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Keeping Fit While Pregnant

Rachel O'Reilly

By Aaryn Leineke

Staying fit while pregnant has a near-endless list of benefits, both during your pregnancy and after childbirth. Below are just a few of them:

  • Decreased risk of gestational diabetes and long-term obesity

  • Control of gestational diabetes

  • Improved energy levels

  • Improved posture

  • Improved muscle tone, strength and endurance

  • Possible faster delivery

  • Enhanced/faster recovery from childbirth

  • Reduced backaches

  • Reduced bloating and swelling

  • Reduced risk of postpartum depression and anxiety

But which type of exercise you should do, and how strenuous it should be, are the real questions. Women whom are already fit, and have been active/training regularly when they become pregnant, sometimes want to keep their pre-pregnancy workouts consistent. And while those woman can possibly tolerate more strenuous activities like CrossFit, ballet, jogging, your favorite aerobic classes, etc., keep in mind that having a baby growing inside of you already puts a higher strain on your ligaments, joints and organs.

Additionally, during pregnancy, your body is full of a hormone called relaxin, which helps prep your body for birth. Relaxin helps loosen your ligaments and joints, for example in your hips, and can make you feel like you are more flexible than you actually are. This can cause you to accidentally take your workout too far, resulting in injury.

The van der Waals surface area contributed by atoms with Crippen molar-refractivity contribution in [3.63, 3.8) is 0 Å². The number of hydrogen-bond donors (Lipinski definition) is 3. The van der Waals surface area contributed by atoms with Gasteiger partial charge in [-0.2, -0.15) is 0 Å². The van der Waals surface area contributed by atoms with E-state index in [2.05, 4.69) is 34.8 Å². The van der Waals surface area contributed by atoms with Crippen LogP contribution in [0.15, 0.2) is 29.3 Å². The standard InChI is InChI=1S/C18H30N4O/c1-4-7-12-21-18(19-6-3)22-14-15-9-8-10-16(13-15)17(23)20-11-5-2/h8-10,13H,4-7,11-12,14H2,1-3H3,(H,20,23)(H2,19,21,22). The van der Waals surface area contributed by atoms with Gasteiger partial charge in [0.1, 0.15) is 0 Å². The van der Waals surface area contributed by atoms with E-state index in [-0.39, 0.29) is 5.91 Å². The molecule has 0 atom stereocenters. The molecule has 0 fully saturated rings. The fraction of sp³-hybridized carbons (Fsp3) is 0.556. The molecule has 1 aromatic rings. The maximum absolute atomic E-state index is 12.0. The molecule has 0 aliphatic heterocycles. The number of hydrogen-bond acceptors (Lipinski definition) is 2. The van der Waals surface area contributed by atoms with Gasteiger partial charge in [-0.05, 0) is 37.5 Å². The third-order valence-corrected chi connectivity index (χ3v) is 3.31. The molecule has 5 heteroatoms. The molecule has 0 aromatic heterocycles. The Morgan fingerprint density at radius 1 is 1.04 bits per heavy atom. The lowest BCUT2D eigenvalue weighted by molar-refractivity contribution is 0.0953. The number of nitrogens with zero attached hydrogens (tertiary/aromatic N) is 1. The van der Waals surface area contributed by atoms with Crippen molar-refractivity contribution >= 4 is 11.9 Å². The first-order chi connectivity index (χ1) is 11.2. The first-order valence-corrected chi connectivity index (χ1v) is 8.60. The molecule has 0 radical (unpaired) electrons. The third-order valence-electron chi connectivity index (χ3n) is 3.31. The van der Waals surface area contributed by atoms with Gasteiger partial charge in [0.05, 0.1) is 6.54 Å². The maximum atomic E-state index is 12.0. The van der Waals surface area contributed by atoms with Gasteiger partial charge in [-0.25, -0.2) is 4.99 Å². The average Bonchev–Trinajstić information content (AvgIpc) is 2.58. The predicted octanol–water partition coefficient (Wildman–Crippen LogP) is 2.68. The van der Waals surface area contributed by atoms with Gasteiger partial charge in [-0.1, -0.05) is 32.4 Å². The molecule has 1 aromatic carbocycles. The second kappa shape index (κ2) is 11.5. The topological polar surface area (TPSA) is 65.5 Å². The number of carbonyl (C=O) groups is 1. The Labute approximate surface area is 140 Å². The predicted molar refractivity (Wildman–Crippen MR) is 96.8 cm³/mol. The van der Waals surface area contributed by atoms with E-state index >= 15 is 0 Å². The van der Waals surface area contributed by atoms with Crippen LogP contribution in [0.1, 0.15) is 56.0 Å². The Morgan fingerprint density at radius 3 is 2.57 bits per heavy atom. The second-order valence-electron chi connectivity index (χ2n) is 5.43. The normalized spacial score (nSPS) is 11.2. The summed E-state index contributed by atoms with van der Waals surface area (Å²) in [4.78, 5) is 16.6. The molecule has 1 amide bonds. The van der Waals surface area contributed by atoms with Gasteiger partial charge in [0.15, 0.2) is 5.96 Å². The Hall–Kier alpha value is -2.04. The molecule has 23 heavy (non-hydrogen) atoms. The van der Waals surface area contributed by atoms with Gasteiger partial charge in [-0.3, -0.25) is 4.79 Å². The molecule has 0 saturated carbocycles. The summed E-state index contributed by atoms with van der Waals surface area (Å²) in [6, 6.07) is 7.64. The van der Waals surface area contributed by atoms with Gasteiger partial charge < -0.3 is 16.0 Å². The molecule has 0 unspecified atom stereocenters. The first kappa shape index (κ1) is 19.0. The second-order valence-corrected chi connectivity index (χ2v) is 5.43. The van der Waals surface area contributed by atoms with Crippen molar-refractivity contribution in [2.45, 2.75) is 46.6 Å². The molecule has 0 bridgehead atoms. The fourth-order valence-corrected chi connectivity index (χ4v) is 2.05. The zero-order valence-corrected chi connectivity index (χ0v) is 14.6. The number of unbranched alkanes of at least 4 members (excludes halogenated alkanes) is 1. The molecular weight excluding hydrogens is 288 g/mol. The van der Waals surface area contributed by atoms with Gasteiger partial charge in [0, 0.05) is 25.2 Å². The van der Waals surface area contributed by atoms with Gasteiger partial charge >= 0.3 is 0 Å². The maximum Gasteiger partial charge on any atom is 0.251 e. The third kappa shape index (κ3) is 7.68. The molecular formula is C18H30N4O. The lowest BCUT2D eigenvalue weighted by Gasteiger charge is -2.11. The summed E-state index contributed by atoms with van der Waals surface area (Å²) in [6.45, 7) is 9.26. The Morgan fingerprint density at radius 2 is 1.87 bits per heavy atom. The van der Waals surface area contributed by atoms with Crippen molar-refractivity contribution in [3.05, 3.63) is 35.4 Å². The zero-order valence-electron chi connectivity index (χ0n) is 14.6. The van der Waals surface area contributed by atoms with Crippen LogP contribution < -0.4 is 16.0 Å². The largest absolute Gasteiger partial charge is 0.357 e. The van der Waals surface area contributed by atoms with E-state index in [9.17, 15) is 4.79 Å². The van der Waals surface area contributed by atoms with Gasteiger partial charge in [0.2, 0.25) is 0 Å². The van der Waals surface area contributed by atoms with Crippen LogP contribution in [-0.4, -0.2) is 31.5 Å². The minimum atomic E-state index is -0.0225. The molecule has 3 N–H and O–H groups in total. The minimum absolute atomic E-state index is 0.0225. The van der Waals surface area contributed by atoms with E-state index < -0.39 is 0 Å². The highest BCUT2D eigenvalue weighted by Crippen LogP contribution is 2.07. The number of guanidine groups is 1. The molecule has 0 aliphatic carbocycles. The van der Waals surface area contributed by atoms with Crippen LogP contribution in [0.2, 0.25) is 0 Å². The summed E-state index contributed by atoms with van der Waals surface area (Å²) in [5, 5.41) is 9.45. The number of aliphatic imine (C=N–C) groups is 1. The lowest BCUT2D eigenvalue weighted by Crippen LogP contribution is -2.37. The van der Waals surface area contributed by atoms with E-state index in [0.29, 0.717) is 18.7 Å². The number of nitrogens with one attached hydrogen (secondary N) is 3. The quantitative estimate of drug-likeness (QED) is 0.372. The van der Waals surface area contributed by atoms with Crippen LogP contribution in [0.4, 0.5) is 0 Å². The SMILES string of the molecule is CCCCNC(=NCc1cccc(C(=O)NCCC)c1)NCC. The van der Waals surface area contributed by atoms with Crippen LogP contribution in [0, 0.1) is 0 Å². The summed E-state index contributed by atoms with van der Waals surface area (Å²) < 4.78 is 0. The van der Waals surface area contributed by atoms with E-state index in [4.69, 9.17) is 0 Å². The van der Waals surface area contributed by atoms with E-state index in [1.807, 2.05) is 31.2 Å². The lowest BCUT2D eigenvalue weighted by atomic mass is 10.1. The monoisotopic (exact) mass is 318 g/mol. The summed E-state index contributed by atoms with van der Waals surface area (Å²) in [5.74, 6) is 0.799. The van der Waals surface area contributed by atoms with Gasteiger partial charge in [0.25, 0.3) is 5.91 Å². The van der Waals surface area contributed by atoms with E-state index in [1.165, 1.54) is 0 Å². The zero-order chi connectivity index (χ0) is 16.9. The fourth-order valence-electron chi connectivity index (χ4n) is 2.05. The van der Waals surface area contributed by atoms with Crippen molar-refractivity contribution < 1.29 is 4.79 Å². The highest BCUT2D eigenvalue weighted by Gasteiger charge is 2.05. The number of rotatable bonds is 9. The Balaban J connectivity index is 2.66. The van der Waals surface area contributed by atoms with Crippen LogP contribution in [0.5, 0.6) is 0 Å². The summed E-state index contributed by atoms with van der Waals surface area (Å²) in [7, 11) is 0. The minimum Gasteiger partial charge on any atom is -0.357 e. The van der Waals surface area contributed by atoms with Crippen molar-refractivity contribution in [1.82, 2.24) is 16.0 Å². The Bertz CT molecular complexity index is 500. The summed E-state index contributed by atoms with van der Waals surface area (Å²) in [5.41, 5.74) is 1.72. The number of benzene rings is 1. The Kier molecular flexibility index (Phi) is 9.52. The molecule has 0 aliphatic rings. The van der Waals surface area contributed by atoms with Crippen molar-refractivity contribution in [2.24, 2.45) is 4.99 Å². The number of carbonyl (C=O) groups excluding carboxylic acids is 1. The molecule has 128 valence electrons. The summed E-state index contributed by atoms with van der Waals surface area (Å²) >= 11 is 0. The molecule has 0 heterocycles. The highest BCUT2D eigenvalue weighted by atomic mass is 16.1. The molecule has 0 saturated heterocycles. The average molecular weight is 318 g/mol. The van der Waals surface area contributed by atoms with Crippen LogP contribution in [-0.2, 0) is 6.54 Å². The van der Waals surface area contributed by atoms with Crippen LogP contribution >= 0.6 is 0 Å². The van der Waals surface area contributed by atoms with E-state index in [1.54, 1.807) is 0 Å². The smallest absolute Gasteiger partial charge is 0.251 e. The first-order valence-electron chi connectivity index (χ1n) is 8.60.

So, while it’s important to stay active during pregnancy, especially if you led an active lifestyle before conceiving, there’s no shame in erring on the lighter side of more intense workouts. Always listen to your body and don’t push yourself too hard.

On the other hand, for many women, it can be daunting to think about working out while pregnant. Like we just said, you’re already putting a higher strain on your ligaments, joints and organs, right?! But “staying fit” can be accomplished by making small changes, as simple as walking to the grocery store instead of driving, sitting on a yoga ball or stretching while watching nighttime TV.

In addition to making small lifestyle changes, prenatal yoga, walking, tai chi, light weight-lifting, sex, swimming and meditation (mental exercise!) are all wonderful types of exercise during pregnancy, whether you’re already familiar with some of these, or may be beginning a new practice after learning that you’re expecting.


It can be a challenge to prioritize staying fit during your pregnancy, but the benefits (for your pregnancy and postpartum recovery) of remaining active and keeping a balanced, nutrient-rich diet will far outweigh the potential challenges. The trick is to find ways to work gentle activity into your day, in a format that’s enjoyable and sustainable throughout your pregnancy.